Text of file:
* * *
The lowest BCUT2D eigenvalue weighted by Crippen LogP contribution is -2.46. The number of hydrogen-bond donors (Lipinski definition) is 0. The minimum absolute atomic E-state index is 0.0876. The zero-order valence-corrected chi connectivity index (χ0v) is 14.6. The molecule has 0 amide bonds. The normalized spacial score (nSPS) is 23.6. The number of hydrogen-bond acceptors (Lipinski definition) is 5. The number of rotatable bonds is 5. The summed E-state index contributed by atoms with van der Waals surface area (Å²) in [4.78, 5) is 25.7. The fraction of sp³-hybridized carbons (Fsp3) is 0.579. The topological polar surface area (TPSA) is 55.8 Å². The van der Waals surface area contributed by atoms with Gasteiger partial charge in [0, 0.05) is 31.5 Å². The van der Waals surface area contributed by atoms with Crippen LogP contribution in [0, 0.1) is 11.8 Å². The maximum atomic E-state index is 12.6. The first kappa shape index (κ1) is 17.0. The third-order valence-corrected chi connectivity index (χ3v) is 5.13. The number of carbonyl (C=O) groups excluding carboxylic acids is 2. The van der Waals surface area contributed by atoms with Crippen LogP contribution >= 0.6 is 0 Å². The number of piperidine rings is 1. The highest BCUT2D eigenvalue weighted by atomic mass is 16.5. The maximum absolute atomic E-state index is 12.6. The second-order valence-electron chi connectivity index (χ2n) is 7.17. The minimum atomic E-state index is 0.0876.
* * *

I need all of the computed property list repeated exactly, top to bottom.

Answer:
The lowest BCUT2D eigenvalue weighted by Crippen LogP contribution is -2.46. The number of hydrogen-bond donors (Lipinski definition) is 0. The minimum absolute atomic E-state index is 0.0876. The zero-order valence-corrected chi connectivity index (χ0v) is 14.6. The molecule has 0 amide bonds. The normalized spacial score (nSPS) is 23.6. The number of hydrogen-bond acceptors (Lipinski definition) is 5. The number of rotatable bonds is 5. The summed E-state index contributed by atoms with van der Waals surface area (Å²) in [4.78, 5) is 25.7. The fraction of sp³-hybridized carbons (Fsp3) is 0.579. The topological polar surface area (TPSA) is 55.8 Å². The van der Waals surface area contributed by atoms with Gasteiger partial charge in [0, 0.05) is 31.5 Å². The van der Waals surface area contributed by atoms with Crippen LogP contribution in [0, 0.1) is 11.8 Å². The maximum atomic E-state index is 12.6. The first kappa shape index (κ1) is 17.0. The third-order valence-corrected chi connectivity index (χ3v) is 5.13. The number of carbonyl (C=O) groups excluding carboxylic acids is 2. The van der Waals surface area contributed by atoms with Crippen LogP contribution >= 0.6 is 0 Å². The number of piperidine rings is 1. The highest BCUT2D eigenvalue weighted by atomic mass is 16.5. The maximum absolute atomic E-state index is 12.6. The second-order valence-electron chi connectivity index (χ2n) is 7.17. The minimum atomic E-state index is 0.0876.